Perceived time undergoes distortions when we prepare and perform movements, showing compression and/or expansion for visual, tactile and auditory stimuli. However, the actual motor system contribution to these time distortions is far from clear. In this study we investigated visual time perception during preparation of isometric contractions and real movements of the hand in two different directions (right/left). Comparable modulations of visual event-timing are found in the isometric and in the movement condition, excluding explanations based on movement-induced sensory masking or attenuation. Most importantly, and surprisingly, visual time depends on the movement direction, being expanded for hand movements pointing away from the body and compressed in the other direction. Furthermore, the effect of movement direction is not constant, but rather undergoes non-monotonic modulations in the brief moments preceding movement initiation. Our findings indicate that time distortions are strongly linked to the motor system, and they may be unavoidable consequences of the mechanisms subserving sensory-motor integration.

Perceived visual time depends on motor preparation and direction of hand movements

TOMASSINI, ALICE;MORRONE, MARIA CONCETTA
2016-01-01

Abstract

Perceived time undergoes distortions when we prepare and perform movements, showing compression and/or expansion for visual, tactile and auditory stimuli. However, the actual motor system contribution to these time distortions is far from clear. In this study we investigated visual time perception during preparation of isometric contractions and real movements of the hand in two different directions (right/left). Comparable modulations of visual event-timing are found in the isometric and in the movement condition, excluding explanations based on movement-induced sensory masking or attenuation. Most importantly, and surprisingly, visual time depends on the movement direction, being expanded for hand movements pointing away from the body and compressed in the other direction. Furthermore, the effect of movement direction is not constant, but rather undergoes non-monotonic modulations in the brief moments preceding movement initiation. Our findings indicate that time distortions are strongly linked to the motor system, and they may be unavoidable consequences of the mechanisms subserving sensory-motor integration.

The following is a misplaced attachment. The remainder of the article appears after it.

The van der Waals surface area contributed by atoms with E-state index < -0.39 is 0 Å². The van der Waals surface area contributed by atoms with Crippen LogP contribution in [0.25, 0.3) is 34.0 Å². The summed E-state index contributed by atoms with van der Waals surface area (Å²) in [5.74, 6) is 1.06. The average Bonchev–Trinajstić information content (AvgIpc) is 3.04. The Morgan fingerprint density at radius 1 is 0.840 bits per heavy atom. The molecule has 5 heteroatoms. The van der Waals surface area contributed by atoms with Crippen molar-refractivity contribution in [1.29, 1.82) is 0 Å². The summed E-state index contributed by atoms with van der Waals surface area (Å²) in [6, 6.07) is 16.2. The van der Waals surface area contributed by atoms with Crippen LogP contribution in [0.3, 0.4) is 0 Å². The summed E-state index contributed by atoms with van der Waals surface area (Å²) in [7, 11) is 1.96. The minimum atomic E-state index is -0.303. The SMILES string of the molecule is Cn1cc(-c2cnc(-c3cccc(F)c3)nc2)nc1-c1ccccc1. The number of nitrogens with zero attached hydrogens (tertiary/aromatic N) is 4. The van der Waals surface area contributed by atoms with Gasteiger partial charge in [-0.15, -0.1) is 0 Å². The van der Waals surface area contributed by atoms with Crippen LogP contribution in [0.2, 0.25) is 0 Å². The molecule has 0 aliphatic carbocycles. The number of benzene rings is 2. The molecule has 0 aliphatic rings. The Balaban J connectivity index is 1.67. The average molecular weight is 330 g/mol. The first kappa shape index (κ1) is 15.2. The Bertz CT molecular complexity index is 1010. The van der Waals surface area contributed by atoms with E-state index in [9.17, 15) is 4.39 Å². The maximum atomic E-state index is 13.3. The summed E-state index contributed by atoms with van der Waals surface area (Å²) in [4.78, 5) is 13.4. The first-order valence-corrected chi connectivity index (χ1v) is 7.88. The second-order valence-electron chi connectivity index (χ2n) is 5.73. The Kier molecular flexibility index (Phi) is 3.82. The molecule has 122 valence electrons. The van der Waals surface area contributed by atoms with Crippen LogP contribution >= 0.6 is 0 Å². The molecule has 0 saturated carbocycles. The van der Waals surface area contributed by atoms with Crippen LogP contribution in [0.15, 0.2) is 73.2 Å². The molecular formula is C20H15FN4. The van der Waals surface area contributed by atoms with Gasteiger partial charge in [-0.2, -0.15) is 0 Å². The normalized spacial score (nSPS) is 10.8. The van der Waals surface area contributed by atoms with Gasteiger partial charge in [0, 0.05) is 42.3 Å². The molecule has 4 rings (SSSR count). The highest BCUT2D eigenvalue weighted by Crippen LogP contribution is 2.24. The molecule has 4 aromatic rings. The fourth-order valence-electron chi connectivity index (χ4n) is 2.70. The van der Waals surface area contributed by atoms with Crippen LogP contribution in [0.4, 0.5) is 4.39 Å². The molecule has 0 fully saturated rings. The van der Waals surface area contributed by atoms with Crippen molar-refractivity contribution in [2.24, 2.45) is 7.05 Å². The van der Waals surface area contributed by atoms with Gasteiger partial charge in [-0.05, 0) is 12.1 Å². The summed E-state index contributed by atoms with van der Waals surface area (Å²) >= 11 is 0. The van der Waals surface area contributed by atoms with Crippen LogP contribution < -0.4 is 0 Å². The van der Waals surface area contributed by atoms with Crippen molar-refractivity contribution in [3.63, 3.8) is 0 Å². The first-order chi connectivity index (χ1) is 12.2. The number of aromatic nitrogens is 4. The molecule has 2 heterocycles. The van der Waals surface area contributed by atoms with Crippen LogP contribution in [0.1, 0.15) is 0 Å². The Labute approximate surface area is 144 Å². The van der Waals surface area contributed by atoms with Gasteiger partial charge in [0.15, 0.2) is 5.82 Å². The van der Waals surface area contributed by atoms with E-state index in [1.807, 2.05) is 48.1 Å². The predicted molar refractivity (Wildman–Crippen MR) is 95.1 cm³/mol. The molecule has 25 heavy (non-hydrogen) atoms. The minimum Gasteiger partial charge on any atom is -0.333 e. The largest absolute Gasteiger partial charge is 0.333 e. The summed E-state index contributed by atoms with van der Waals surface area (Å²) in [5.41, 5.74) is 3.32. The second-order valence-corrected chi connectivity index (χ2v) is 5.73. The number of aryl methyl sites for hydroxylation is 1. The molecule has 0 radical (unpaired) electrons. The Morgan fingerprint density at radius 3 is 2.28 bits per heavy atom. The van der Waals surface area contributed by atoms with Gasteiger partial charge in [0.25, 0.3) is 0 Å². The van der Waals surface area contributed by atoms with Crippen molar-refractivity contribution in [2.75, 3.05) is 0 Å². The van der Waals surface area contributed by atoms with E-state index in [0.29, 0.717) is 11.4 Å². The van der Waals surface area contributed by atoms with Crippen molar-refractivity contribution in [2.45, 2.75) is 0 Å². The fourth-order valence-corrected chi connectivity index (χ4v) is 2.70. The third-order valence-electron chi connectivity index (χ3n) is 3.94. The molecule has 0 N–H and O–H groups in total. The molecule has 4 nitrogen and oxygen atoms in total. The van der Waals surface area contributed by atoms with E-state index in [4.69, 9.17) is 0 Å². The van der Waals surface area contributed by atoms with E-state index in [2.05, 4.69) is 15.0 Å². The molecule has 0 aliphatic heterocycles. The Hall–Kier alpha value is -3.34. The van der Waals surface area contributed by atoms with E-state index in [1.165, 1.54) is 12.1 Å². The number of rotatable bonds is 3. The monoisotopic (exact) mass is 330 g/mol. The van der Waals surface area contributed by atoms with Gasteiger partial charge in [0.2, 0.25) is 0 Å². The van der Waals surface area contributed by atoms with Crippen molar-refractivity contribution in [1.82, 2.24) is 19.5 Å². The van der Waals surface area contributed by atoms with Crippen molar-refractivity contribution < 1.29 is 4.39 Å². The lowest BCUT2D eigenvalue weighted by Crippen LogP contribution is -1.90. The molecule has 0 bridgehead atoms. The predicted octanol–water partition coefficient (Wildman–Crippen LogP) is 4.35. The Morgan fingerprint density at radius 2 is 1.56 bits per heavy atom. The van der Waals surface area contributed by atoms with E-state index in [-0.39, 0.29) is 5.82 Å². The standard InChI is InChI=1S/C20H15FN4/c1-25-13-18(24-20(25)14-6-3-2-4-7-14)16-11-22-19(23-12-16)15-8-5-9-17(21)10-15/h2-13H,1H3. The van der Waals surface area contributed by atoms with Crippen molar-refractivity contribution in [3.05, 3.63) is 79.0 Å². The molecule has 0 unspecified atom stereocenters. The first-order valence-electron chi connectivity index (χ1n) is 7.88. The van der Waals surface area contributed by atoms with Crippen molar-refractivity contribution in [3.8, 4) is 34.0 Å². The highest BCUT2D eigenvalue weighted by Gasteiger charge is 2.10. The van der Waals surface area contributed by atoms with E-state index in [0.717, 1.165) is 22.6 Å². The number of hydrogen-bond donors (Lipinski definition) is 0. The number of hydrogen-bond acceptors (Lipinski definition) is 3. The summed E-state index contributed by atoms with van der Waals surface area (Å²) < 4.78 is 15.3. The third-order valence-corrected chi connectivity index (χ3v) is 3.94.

Tomassini, Alice; Morrone, MARIA CONCETTA
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Utilizza questo identificativo per citare o creare un link a questo documento: https://hdl.handle.net/11568/801437
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